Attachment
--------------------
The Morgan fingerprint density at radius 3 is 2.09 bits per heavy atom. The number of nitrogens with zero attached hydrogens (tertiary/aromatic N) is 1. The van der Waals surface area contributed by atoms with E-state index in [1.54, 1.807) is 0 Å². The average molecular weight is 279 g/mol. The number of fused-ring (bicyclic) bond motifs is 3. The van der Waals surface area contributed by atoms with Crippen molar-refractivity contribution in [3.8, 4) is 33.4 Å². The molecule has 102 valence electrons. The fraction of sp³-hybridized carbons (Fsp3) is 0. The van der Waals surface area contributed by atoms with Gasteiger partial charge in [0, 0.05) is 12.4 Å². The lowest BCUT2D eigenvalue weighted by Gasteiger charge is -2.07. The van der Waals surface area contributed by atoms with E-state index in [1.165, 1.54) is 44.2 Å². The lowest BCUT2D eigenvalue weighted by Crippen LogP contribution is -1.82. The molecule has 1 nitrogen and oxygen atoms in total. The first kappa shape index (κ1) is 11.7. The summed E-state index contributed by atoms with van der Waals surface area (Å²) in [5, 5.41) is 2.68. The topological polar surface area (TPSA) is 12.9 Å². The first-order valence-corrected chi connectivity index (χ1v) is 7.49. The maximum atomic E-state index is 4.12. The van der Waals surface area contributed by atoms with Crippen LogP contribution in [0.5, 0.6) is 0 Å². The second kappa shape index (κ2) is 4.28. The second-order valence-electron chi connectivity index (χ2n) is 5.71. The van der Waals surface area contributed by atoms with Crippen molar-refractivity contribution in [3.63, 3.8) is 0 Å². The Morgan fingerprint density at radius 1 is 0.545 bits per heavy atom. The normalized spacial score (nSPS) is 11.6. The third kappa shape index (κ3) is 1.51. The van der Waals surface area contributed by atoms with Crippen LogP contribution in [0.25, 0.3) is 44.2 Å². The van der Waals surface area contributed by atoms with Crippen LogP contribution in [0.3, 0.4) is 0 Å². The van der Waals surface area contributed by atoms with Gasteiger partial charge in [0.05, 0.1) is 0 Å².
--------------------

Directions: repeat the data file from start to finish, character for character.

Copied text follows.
The Morgan fingerprint density at radius 3 is 2.09 bits per heavy atom. The number of nitrogens with zero attached hydrogens (tertiary/aromatic N) is 1. The van der Waals surface area contributed by atoms with E-state index in [1.54, 1.807) is 0 Å². The average molecular weight is 279 g/mol. The number of fused-ring (bicyclic) bond motifs is 3. The van der Waals surface area contributed by atoms with Crippen molar-refractivity contribution in [3.8, 4) is 33.4 Å². The molecule has 102 valence electrons. The fraction of sp³-hybridized carbons (Fsp3) is 0. The van der Waals surface area contributed by atoms with Gasteiger partial charge in [0, 0.05) is 12.4 Å². The lowest BCUT2D eigenvalue weighted by Gasteiger charge is -2.07. The van der Waals surface area contributed by atoms with E-state index in [1.165, 1.54) is 44.2 Å². The lowest BCUT2D eigenvalue weighted by Crippen LogP contribution is -1.82. The molecule has 1 nitrogen and oxygen atoms in total. The first kappa shape index (κ1) is 11.7. The summed E-state index contributed by atoms with van der Waals surface area (Å²) in [5, 5.41) is 2.68. The topological polar surface area (TPSA) is 12.9 Å². The first-order valence-corrected chi connectivity index (χ1v) is 7.49. The maximum atomic E-state index is 4.12. The van der Waals surface area contributed by atoms with Crippen LogP contribution in [0.5, 0.6) is 0 Å². The second kappa shape index (κ2) is 4.28. The second-order valence-electron chi connectivity index (χ2n) is 5.71. The van der Waals surface area contributed by atoms with Crippen molar-refractivity contribution in [3.63, 3.8) is 0 Å². The Morgan fingerprint density at radius 1 is 0.545 bits per heavy atom. The normalized spacial score (nSPS) is 11.6. The third kappa shape index (κ3) is 1.51. The van der Waals surface area contributed by atoms with Crippen LogP contribution in [0.25, 0.3) is 44.2 Å². The van der Waals surface area contributed by atoms with Crippen LogP contribution in [0.3, 0.4) is 0 Å². The van der Waals surface area contributed by atoms with Gasteiger partial charge in [0.05, 0.1) is 0 Å².